Cooking for invalids: wine, brandy, porter and champagne for all

How did our sick ancestors get better on these diets?

The idea of invalid cookery has long vanished from most sickrooms and hospitals, but it was once a popular topic for newspaper columns and books, a module in nurse training, and a course subject at technical institutes. When the Women's National Health Association held tuberculosis exhibitions during 1908 and 1909, it included invalid cookery demonstrations, and some hotels offered an invalid diet to guests.

Children of the 1960s and ’70s will remember ads for Lucozade and Complan targeted at the sick and convalescing, but the marketing of foods and drinks to the ill and ailing has a long and, sometimes, insalubrious history.

In the year this paper launched, 1859, Bewleys, Evans & Co informed readers that its ginger wine “is a valuable stomachic, and peculiarly adapted for invalid and family use”.

Wine merchants such as E Champavert, meanwhile, recommended their wines and brandies for invalids, “as they are perfectly pure”, while by 1866 Guinness’s XXX Porter was being “specially ordered to invalids for its nutritional and strengthening qualities”.


Reports from Switzerland in 1867 even informed the less fortunate Irish that the poorest of cholera patients there were being prescribed champagne.

Another effervescent liquid remedy enjoyed in the 19th century was, “The Blood Purifer: Old Dr Jacob Townsend’s Sarsaparilla” which promised: “in a short time the suffering, emaciated invalid becomes joyful, fat and happy”.

Solid foods

The sick also needed solid food, and arrowroot was popular during the 1860s, with ads being taken to announce its arrival from the South Sea Islands; the market was obviously a lucrative one. In 1865, Liebeg’s Food For Infants and Invalids competed with Dr Ridge’s Patent (Cooked) Food for Infants and Invalids (“does not cause acidity or wind”). Liebeg’s also offered Irish sickrooms: Extract of Meat – for beef tea – Extract of Meat Biscuits and Extract of Meat Lozenges.

The pope himself was just one of the 72,000 cures attributed to Du Barry’s Delicious Revalenta Arabica Food in 1870, the year when “Sea Moss Farine”, made from Irish Carrageen, arrived from the US. They all later vied with “Spongs Avena”, made from “farine of oats”, and brands of semolina and cornflour, both British cornflour (prepared from rice) and Irish cornflour (made from wheat) for the invalids’ favour.

In 1874, however, a chemist, Dr Barlett, appeared before the House of Commons Committee for the Adulteration of Food Act, to decry many of the foods being marketed for the sick, including British corn flour, as nothing more than laundry starch. He warned that if invalids “were fed upon these ‘foods’ alone . . . they must die of hunger”.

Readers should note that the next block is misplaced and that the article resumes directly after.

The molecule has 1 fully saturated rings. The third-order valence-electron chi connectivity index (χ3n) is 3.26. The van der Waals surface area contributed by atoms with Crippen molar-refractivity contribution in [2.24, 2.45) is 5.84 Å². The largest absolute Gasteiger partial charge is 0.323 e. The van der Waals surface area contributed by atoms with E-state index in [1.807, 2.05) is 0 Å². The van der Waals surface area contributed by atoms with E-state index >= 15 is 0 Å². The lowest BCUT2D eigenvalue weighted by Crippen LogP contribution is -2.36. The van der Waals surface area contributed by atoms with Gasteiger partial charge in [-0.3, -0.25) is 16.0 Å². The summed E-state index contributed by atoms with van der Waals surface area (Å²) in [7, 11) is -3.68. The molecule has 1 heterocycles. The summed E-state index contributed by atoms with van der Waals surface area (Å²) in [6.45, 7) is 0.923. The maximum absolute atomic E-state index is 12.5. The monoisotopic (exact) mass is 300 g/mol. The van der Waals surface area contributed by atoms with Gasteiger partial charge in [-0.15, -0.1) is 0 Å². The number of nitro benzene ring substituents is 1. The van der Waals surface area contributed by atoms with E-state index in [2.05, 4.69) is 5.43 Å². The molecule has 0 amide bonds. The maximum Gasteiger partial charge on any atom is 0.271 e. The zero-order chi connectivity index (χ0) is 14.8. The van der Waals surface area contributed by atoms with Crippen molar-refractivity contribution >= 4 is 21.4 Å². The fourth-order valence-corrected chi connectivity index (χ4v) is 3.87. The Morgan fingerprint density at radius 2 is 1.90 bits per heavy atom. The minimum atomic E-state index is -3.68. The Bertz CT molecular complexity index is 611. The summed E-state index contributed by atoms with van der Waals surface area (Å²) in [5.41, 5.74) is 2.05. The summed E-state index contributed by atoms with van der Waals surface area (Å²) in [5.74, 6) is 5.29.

Following the passing of the Act, one of the first articles examined were rusks, “specially recommended for the use of infants and invalids”. These were found to contain “rancid fatty matter, were made from bad flour, and were unfit for, not merely infant, but human food”.

Health warnings

There were earlier health warnings too. An 1860 report on the trade in diseased meat revealed: “When the meat is so discoloured as to be unsaleable in its raw state . . . it is manufactured into soups and essences, and made up in those neat little tin canisters which one sees more and more every day by the bedside of invalids . . . ”

The Irish Times' readers were regularly informed, however, of the latest advice on enticing the appetite of the sick. "An invalid diet should not be highly flavoured nor too sweet nor too sour. Lemon flavour is always appetising to sick people," one columnist advised in 1932, adding that soup "is best served in dainty cups, and if raw beef juice is ordered, put it into red claret glasses to disguise the colour".

Other suggested recipes included “Beef tea custard,” “Prune mould” and “Invalid’s eggs”. And, the patient’s tray should be prepared with the “daintiest of d’oyleys”, pretty china and a vase of flowers.

Further recipes and advice over the years tell us to: boil up mutton shanks for mutton jelly; steam beaten eggs in a cup with chicken broth; and prepare a milk jelly by boiling up a cleaned calf’s foot with water, sugar, milk, cinnamon and lemon rind.

The latter is likely to have been more palatable to Irish invalids than the soup served to some Parisian patients. In 1869 an article recounts how the heads of frogs, unwanted by restauranteurs and cooks, were sold “ . . . to the hospices of Paris where they are boiled down and make a broth for the invalids . . . they tell me frog’s head broth is considered light and palatable, especially if those who imbibe it know it by some other name . . .”

The invalid recipe most frequently recommended over the years, however, was beef tea. Perhaps you’d like to try this recipe from 1901: “Half a pound of lean beef, one pint of water. After it is well stewed, and all the fat skimmed off, add 12 drops of diluted hydrochloric acid. This addition will not only cause it to remain on the stomach, but will promote digestion.”

Or perhaps not?

- This is part of a series looking at the archives of The Irish Times concerning health.